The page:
(Don’t) Meet Your Maker In A Martin-Baker

We think it goes without saying that military aviation is fraught with hazards. Actually, it is a great deal safer today than in days past. But even so, it is still quite hazardous.  It is not at all unusual for 10 percent, or even 25 percent of a given fleet of tactical aircraft produced to be lost to maintenance, operational, or combat losses over the course of a type’s service life. For instance, Canada lost 110 of the 235 CF-104s it operated in 25 years of service, or 46%.

Right up to the end of World War II, when an aircraft was in distress, the crew left by bailing out, that is, simply stepping out of the cockpit or fuselage. But the speeds of aircraft by the end of the war, and the speeds of jets soon after the war, increasingly made that a very hazardous proposition. A pilot bailing out was quite likely to strike the empennage with fatal results.

And so, the ejection seat was born.

Early ejection seats were mostly of the “gun” type. A cartridge much like a huge blank shotgun shell was fired into a closed, telescoping tube attached to the pilot’s seat. The shell filled the tube with expanding gasses, causing the tube to extend, and forcing the seat up the rails it was mounted on. Also called a catapult, this gun mechanism was sufficient to force the seat and pilot high enough to clear the vertical stabilizer of the stricken craft.

The gun type seat wasn’t without its drawbacks. First, it imposed very high g-loads on the pilot. Spinal injuries were to be expected. Second, getting the seat over the tail was about all the early ejection seat accomplished. The pilot still had to separate himself from the seat and manually pull a ripcord to deploy his parachute. This complication actually raised the minimum safe bailout altitude, as it took time, time in which the pilot would be falling to earth.

While a great deal of development of ejection seats early on focused on safely egressing at supersonic speeds and high altitudes, it turned out that most emergencies tended to happen at lower speeds and altitudes. What was really wanted was a seat that could safely allow a crewmember to escape at very low altitude. Simply using a larger gun charge wouldn’t work. That would merely exacerbate injuries to the crewmember’s back.

And so, the British firm, Martin-Baker opted to use a rocket motor. The catapult was still there, to give the seat its initial impetus. But a rocket motor would then loft the seat to a higher level. As an added bonus, the combination of the gun and rocket gave a greater total vertical vector, but a imposed a lower g-load on the pilot.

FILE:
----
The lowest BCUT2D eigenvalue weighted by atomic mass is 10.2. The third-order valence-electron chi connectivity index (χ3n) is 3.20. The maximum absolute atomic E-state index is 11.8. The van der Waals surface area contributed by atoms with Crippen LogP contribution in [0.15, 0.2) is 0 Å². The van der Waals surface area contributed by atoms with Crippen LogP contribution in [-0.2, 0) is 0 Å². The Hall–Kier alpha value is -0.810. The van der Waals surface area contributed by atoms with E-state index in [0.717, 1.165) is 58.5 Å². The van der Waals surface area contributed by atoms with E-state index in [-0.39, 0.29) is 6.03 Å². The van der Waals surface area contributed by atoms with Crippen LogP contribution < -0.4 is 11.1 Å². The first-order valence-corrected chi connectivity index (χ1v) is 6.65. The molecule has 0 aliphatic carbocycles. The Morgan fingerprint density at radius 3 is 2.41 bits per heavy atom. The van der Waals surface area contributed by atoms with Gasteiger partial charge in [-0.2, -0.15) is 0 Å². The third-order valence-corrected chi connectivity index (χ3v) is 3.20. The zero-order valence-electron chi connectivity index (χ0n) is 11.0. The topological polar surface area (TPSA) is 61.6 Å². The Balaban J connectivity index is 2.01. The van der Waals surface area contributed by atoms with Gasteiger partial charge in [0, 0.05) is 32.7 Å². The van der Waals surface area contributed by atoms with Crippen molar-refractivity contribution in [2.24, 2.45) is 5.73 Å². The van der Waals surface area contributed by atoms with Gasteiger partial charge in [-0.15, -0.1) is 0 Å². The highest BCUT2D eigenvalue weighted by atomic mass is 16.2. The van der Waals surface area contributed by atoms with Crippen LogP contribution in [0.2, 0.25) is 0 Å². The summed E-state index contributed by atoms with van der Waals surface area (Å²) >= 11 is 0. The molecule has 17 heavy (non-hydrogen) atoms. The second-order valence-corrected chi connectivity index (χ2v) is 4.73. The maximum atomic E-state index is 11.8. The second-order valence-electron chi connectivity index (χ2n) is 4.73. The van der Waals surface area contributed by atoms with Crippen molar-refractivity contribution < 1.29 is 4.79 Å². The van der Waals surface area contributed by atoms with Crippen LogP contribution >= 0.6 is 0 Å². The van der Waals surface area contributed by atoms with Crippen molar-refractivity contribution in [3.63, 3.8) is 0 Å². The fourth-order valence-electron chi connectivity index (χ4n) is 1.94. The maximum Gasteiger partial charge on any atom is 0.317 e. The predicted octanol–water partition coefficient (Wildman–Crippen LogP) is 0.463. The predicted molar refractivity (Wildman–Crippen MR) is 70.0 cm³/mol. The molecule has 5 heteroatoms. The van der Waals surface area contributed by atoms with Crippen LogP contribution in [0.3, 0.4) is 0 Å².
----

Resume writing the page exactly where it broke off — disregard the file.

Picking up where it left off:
Other advances included automatic separation of the pilot from the seat, and automatic deployment of the parachute.

As time has passed, ejection seat designers have added improvements to seats to continuously expand the envelope of where and how a crew can successfully eject.  First, there are “zero/zero” seats, where a pilot can be at zero airspeed and zero altitude and successfully eject.

http://www.ejectionsite.com/ejctpic/f4seatL.gif

Other improvements include not just automatic deployment of the parachute, but ballistic deployment, where pyrotechnics are used to speed up the deployment of a parachute.

At one time, the US Navy was working on a vertical seeking ejection seat that would allow ejections inverted from very low altitudes.

http://upload.wikimedia.org/wikipedia/commons/7/7a/Vertical_seeking_ejection_seat_test_composite_photo.JPG

A modern ejection seat in a high performance fighter such as the F-35 is quite sophisticated.

[youtube https://www.youtube.com/watch?v=m6HoIRoYlXM]

Speaking of sophisicated, Martin-Baker isn’t the only manufacturer of ejection seats, but they do have one of the best PR departments in the business. If you use a Martin-Baker seat, you are eligible for induction into their Tie Club.

The primary objective of the Club is to provide a distinctive tie to be worn with civilian clothing which therefore provides a visible sign of the members’ common bond. Every Club member is given a certificate, membership card, patch, tie, pin or a brooch for the women. All the Tie Club memorabilia depicts a red triangle warning sign which is the recognised international danger symbol for an ejection seat.

Every good company knows that your best salesmen are your customers. 

The Russians, by the way, are no slouches in the bang seat business. Their excellent K36 series seat was forced to put on a convincing display at the Paris Air Show a time or two.

 

4 thoughts on “(Don’t) Meet Your Maker In A Martin-Baker”

  1. Proudly NOT a member of the Martin Baker Tie Club or whatever counterpart the Aces II had, but was always very reassured that I was sitting on one. Just in case!

  2. But does it have a cup holder?? On a serious note, I am currently reading “Fighting the Flying Circus” by Eddie Rickenbacker, in which by 1918, he is decrying the lack of a parachute in the U.S. aircraft, unlike the Boche’s “fighting machines.” Fascinating book, actually. $1.99 on Amazon for the reader.

  3. I am always fascinated of the video of Neil Armstrrong piloting the Flying Bedspring LM trainer and he had to eject at about 100 feet and a 45 degree attitude. We almost lost the hero before he was even born.

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